Outlook and a number of other email clients now feature autodiscovery of mail server settings and it bugs me that I don't have this set up for our domains, but I'm not sure how to do it and a quick google hasn't turned up anything. I presume it's done with some kind of SRV record in DNS - is this correct and if so what's the correct format?


I am sorry I might be late to the party here. If you are still looking for a solution, I spent a weekend figuring out how to provide Auto Configuration (autodiscover what Outlook 2010 calls it) for most popular email clients including iOS.

I wrote it all down in a blog post here: http://moens.ch/2012/05/31/providing-email-client-autoconfiguration-information/ (also available via archive.org)

Outlook 2010 actually does a combination of DNS lookup and XML config. It first does a SRV lookup for _autodiscover._tcp.<yourdomain> and then does an xml POST request to your autodiscover url and expects an XML response. My post contains samples of the XML response and a link to the full autodiscover xml Response spec on MS technet.

In short: You can provide full autodiscover functionality to your users even without Exchange server.


RFC 6186 describes how to use SRV records for e-mail services. Summary:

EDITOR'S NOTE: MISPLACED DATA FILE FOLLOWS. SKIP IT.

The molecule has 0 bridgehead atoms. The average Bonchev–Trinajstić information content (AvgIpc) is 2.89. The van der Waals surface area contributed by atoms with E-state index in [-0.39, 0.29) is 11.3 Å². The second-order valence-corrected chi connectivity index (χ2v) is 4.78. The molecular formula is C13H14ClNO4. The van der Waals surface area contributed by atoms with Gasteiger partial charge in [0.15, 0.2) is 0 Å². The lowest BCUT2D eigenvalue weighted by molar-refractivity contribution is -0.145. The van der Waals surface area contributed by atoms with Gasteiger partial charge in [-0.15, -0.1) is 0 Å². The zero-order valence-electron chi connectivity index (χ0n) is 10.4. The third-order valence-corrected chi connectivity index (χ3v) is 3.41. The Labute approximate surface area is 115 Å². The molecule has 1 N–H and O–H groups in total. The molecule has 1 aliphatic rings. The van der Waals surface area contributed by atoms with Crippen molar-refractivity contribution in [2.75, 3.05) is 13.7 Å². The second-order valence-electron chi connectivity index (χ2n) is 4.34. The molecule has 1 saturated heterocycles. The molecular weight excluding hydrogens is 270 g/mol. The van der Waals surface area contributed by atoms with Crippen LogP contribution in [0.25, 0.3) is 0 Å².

• SRV records like _submission._tcp SRV 0 1 587 mail.example.com. and _pop3, _pop3s, _imap, _imaps. (Last number is the port number.)
  • When offering both IMAP and POP, use the first number to show which is preferred (lower is preferable).

I don't know which MUA's already implement this. Maybe KMail. Thunderbird not yet?


So far as I know, the (Outlook) feature requires Exchange 2007 or later.

  • I don't think it's an exchange feature, because you don't have to put in the address of your mail server... – Whisk Aug 19 '10 at 16:59
  • Apologies - just found this exchangeexchange.com/forums/t/551.aspx - looks like it does use dns but is exchange specific... – Whisk Aug 19 '10 at 17:03
  • No worries, it wouldn't be the first time Microsoft had commandeered a bit of terminology and implemented it in a way that stomps all over someone else's standard. :/ – Kara Marfia Aug 19 '10 at 19:38
  • Yep, and again not for the first time it's one of those things that you wish the internet would manage to sort out a single standard for, but it never happens :/ – Whisk Aug 19 '10 at 22:22

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